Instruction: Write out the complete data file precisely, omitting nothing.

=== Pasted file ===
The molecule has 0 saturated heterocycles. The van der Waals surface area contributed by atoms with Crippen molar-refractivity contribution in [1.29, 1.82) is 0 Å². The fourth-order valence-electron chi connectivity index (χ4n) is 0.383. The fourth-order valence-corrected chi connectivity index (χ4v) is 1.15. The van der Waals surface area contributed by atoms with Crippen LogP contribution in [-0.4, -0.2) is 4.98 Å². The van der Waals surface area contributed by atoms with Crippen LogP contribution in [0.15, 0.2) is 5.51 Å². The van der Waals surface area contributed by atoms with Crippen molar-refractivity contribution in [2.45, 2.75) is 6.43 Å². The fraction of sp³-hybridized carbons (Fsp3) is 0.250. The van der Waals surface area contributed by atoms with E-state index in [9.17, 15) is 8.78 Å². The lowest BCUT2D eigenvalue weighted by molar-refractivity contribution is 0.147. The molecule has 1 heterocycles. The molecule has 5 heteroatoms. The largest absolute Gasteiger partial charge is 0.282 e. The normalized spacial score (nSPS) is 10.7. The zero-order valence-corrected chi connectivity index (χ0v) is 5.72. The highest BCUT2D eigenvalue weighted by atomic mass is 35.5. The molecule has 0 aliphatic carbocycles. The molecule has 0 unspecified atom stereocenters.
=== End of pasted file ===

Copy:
The molecule has 0 saturated heterocycles. The van der Waals surface area contributed by atoms with Crippen molar-refractivity contribution in [1.29, 1.82) is 0 Å². The fourth-order valence-electron chi connectivity index (χ4n) is 0.383. The fourth-order valence-corrected chi connectivity index (χ4v) is 1.15. The van der Waals surface area contributed by atoms with Crippen LogP contribution in [-0.4, -0.2) is 4.98 Å². The van der Waals surface area contributed by atoms with Crippen LogP contribution in [0.15, 0.2) is 5.51 Å². The van der Waals surface area contributed by atoms with Crippen molar-refractivity contribution in [2.45, 2.75) is 6.43 Å². The fraction of sp³-hybridized carbons (Fsp3) is 0.250. The van der Waals surface area contributed by atoms with E-state index in [9.17, 15) is 8.78 Å². The lowest BCUT2D eigenvalue weighted by molar-refractivity contribution is 0.147. The molecule has 1 heterocycles. The molecule has 5 heteroatoms. The largest absolute Gasteiger partial charge is 0.282 e. The normalized spacial score (nSPS) is 10.7. The zero-order valence-corrected chi connectivity index (χ0v) is 5.72. The highest BCUT2D eigenvalue weighted by atomic mass is 35.5. The molecule has 0 aliphatic carbocycles. The molecule has 0 unspecified atom stereocenters.